on 31 July 2012
Gloria Gaynor was an original pioneer of disco and the only official 'Queen' of the genre, as voted by DJ's across America. If it isn't obvious, I Will Survive wasn't just another disco recording, and Love Tracks isn't just another disco album. There is something much more than the beat going on within these Freddie Perren-produced grooves; a certain musical magic which only occurs when producers, writers, musicians and singers work in perfect unison. The end product is a patently superior classic from the height of the disco era, let down, perhaps, by the rather understated cover art; which belies its content of unrivalled soul and dance tunes of the highest calibre.
Miss Gaynor, a producer's dream, is a uniquely gifted artist with a wonderful and distinctive voice that is perfectly suited to dance floor turntables, feet, ears, and hearts. Love Tracks represented the delightful lady's sixth and most successful album for Polydor records. Its first US single was Substitute, a cover of Clout's UK hit. Gloria had built her considerable fan base by transforming previously well known songs such as Never Can Say Goodbye, How High The Moon and I've Got You Under My Skin into floor fillers, so it was little surprise that she continued in that tradition with the new release. The single charted and generated much interest both on and off the dance floors, however, it was its original B-side, also featured on the album, that was getting major attention by DJs across America and around the world. The song was I Will Survive.
Gloria recorded the song while secured in a back brace following a horrendous stage accident which threatened to leave her in a state of paralysis. The dancing singer had tripped over loud speakers, but instead of quitting for the night, she picked herself up and resumed her performance - 'the show must go on!' The next morning Gloria awoke to find herself immobilised by chronic pain, which ultimately could only be relieved by the spinal surgeon's knife. Once out of hospital, and with one vertebrae less than the rest of us, her determination to overcome her plight was underscored by a resolute fortitude. Legend has it that the famous lyrics had been hurriedly composed on the back of an envelope by the album's producers, Freddie Perren and Dino Fekaris. Gloria, of course, felt an instant personal resonance with the title, so, supported by considerable DJ and public reaction, she pressured Polydor to flip the single and make Survive the A-side. However, one unimpressed reviewer wrote: "Polydor is beginning to work on I Will Survive as an A-side, but it really isn't anything special and the company would be better advised to go for something new." The rest is pop history! The iconic song made a slow but steady rise until it was sitting at the top of disco and pop charts around the world, and the sorry reviewer later got work sweeping the streets outside Gloria's plush New York mansion. The song's self-affirming lyrics, coupled with Gloria's assured delivery, had tapped into a universal human experience that everyone could relate to; in our (failing) relationships, at work, in health, and in life in general. The bar-setting song went on to win a Grammy and a further nomination for 'Record of the Year', and ultimately, became disco's biggest ever hit. When it left the number one spot on the US pop chart, the determined record returned there only a week later, as if to reinforce the point; survival of the fittest! In the UK, the single simply refused to vacate the top spot for an entire month. I Will Survive was huge around the globe and selling in the multiple millions.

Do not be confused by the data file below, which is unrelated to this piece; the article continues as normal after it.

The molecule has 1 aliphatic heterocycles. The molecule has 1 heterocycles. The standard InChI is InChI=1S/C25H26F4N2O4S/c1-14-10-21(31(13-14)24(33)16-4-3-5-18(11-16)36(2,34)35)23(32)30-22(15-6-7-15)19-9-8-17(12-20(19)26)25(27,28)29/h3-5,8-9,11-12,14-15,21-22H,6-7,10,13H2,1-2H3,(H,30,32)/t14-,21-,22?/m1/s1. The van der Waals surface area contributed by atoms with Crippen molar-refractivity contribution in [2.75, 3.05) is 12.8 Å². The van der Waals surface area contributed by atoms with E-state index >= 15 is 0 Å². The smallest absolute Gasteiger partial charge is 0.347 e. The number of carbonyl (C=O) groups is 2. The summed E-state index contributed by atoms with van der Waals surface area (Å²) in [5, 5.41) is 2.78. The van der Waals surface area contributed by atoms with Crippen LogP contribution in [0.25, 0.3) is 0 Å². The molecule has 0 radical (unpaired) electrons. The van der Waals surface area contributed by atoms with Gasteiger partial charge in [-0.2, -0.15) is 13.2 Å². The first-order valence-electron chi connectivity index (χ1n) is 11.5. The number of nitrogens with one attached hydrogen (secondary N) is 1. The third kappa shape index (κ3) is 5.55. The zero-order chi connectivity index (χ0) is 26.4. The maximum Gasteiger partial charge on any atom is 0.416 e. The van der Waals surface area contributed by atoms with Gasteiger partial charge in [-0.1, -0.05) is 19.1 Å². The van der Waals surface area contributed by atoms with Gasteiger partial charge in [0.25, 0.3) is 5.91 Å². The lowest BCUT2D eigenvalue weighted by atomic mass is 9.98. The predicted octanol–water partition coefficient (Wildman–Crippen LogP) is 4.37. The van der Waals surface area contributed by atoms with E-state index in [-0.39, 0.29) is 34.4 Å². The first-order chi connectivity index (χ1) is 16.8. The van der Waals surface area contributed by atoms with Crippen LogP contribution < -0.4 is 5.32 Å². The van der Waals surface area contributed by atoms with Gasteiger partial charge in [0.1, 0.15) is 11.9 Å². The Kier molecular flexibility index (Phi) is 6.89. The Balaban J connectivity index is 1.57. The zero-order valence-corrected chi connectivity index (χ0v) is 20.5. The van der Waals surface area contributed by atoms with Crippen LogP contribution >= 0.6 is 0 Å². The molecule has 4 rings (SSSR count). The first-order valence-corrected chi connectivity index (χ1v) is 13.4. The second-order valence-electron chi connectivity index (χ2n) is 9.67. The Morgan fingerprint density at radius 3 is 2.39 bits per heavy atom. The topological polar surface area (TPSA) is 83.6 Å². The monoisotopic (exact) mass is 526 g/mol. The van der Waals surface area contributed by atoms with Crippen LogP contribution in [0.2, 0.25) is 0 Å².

Survive wasn't the only dance hit from Love Tracks. Accompanying it to the number one spot on Billboard's Disco Chart of 1979 was the gloriously funky dance fest, Anybody Wanna Party?, an impassioned reworking of Goin Out Of My Head, and the storming I Said Yes: "Click my heels, have some fun, danced and danced til the morning sun. Feels so good when life flows like it should... Must confess, I said yes!" As well as knock out dance hits, Gloria also excelled on ballads, and this, her masterpiece album, didn't disappoint with the beautifully intimate Please Be There, and the compelling mid-tempo swayer, You Can Exit. The latter, delivered in a sophisticated whisper-like vocal, finds Gloria telling her egotistical lover with a misplaced superiority complex: "I know you're fine, yeah, but so am I... you can exit!" Completely exquisite. The rich diversity of the album helped it ease into the top five of Billboard's Pop Album Chart.